Caprica may be the spawn of Battlestar Galactica, but its the kind of child who doesnt look very much like the parent. Nevertheless, Reins of a Waterfall features some subliminal shout-outs to its predecessor, such as Daniel Graystone blowing off steam by throwing punches in the ring, not unlike Battlestars boxing episode. The new episode also featured some delightful conjugations of the word frak, such as virtual Zoes announcement ta-frakkin-da when she separates herself from the Cylon prototype.
If virtual Zoe didnt have enough reason to free herself from the robot (does this Cylon body make me look fat?), Reins of a Waterfall presented the hilariously squirmy notion of the AI adolescent girl forced to witness her parents stress-relieving frak in Daniel Graystones lab. Back in the on-line black-box theater space and able to interact with Lacy face-to-virtual-face, Zoe doesnt just want to get out of her parents house; she wants to get off their whole planet. The Zoe-vatar doesnt know what her alter egos intentions were for her on Gemenon, but she resolves to go the colony and find out. How she, Lacy and creepy Keon will transport the Cylon body off-world promises I Love Lucy levels of farce.
Capricas treatment of artificial intelligences may be the shows most intriguing premise. The Zoe-vatar knows shes not Zoe and reveals an increasingly distinct personality the longer shes self-aware. Ill bet shell ultimately reject whatever plan the real Zoe had in mind for her. Meanwhile, Tamara, the avatar of Joseph Adamas deceased daughter has yet to realize that shes an undead computer simulation. Club V freaks her out, but that might be less an aversion to teen hedonism than a dawning awareness that nobody she sees is technically alive. (The episode could have the title "Virtual Teens Run Wild!") I confess Im a little confused as to what Sister Clarice and the Soldiers of the One know about the Zoe-vatar, and what the Zoe-vatar knows about the real Zoe, but clearly the shows just getting started.
Sister Clarice meets an STO higher-up in what appears to be an on-line version of a Catholic confessional. Apart from the general monotheism, I find the STOs agenda to be extremely vague for a terrorist organization. Are they theologically opposed to the pantheon of the 12 colonies? Do they harbor class resentments for Capricas shining cities? Do they represent a political or corporate power play? Given that the premise of the show hinges on the STO, a little clarity would be appreciated. (Or, if I'm missing something, please clue me in.)
Nevertheless, Reins of a Waterfall proved to be much more snappy and charged than last weeks less-focused Rebirth. Seemingly every other scene featured some kind of confrontation or power struggle, from Sam Adama punching out Daniel Graystone to Lacy parrying Sisters Clarices questions with requests for tea service. Amandas public announcement that Zoe was a terrorist (something the virtual Zoe doesnt deny) turns the Graystones into public scapegoats for the MagLev bombing, kind of like the parents of the Columbine shooters, who didnt know their sons were plotting a massacre.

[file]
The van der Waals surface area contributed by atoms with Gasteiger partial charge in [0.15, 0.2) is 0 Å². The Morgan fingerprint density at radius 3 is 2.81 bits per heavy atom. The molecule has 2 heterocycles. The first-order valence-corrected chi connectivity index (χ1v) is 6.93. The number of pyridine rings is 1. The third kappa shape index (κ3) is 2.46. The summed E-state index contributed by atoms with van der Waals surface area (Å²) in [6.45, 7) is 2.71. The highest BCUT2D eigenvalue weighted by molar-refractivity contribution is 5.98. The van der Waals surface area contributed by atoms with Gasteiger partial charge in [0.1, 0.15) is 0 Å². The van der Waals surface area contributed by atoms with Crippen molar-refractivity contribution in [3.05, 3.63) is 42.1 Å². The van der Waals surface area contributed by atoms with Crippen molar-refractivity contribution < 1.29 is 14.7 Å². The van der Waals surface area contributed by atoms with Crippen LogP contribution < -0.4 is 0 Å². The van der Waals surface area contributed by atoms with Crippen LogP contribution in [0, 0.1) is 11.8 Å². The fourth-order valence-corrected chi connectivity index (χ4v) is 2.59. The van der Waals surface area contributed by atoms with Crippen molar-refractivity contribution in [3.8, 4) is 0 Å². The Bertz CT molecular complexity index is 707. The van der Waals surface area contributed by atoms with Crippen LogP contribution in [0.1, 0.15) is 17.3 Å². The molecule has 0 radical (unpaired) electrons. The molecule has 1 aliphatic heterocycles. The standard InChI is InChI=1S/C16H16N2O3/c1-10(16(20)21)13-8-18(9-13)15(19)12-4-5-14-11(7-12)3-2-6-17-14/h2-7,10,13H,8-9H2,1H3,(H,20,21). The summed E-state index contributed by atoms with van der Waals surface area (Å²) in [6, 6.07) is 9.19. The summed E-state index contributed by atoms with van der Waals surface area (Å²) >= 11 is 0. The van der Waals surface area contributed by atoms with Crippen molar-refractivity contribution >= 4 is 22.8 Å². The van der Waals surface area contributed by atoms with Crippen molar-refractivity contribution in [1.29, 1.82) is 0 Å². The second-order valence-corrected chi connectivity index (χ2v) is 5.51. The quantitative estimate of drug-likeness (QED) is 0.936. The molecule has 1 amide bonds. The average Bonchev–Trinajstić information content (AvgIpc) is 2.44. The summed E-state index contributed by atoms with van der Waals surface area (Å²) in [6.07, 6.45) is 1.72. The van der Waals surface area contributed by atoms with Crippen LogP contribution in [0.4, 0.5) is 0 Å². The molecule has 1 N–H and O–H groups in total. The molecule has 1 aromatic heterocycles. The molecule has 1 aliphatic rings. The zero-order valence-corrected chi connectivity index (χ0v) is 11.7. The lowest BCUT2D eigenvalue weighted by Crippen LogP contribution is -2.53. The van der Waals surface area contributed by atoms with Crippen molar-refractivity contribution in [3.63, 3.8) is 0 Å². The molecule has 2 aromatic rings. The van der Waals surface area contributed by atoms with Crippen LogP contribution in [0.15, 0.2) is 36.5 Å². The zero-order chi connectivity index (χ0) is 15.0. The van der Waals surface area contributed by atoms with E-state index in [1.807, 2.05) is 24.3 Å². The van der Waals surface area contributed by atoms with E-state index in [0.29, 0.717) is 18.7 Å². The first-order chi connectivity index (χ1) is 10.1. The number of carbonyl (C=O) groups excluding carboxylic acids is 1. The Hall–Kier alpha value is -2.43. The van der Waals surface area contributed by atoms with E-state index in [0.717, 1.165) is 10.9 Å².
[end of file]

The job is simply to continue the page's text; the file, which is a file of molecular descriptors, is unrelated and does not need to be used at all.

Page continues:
Joseph Adama brings his frustrations with Daniel to a head and demands a reunion with virtual Tamara, unaware that she escaped into cyberspace only hours earlier. At the end, Joe tells his brother that the Graystones lost a daughter, but he lost a daughter and a wife, and adds, Balance it out. The Vultures recap declares
"Caprica" has a penchant for cliff-hanger endings, but the threat falls flat. Thug-with-a-heart-o-gold Sam will have a moral crisis over it. Or the police presence at the Graystones will make it impossible. But really, we just dont buy that Joseph, whos been half-present (and half-acted), is at his breaking point yet.
When Joseph discovers Tamara is gone, however, Esai Morales shoots Eric Stoltz a spooky, positively murderous look, so his implicit assassination order does not come as a surprise. And perhaps Adama, after getting chewed out by a crooked judge in a piss-yellow corridor, is under more pressure than the Vulture appreciates.
In other subplots, Willie serves as a go-fer at the Ha'la'tha hangout, which is reminiscent not so much of The Sopranos as that "Sopranos" prequel Martin Scorsese made, Goodfellas (especially those scenes with Michael Imperioli as Joe Pescis ill-fated errand boy). Theres also a plot thread akin to The Wire as the Feds discover, through old-fashioned videotapes, that theyd picked up Zoes suicide bomber boyfriend a year earlier, but let him go, and seek new avenues to investigate Amanda, aka Terror Mom.
I like the shows portrayal of Caprican financial news and other media, like the program Cubits and Pieces (in the U.S. it would be called Dollars and Sense) and the appearance of Patton Oswalt as political pundit/comedian Baxter Sarno. The man is anti-corporation, someone remarks, which suggests that when Daniel goes on the show next week, hell be Jim Cramer to Sarnos John Stewart.
Favorite line: If this is a dream, I think its too long, says the freaked-out Tamaravatar, whose ghost-in-the-machine plight was the shows most poignant element. Somehow I suspect that shell provide a means for the Adamas and Graystones to become friends again.
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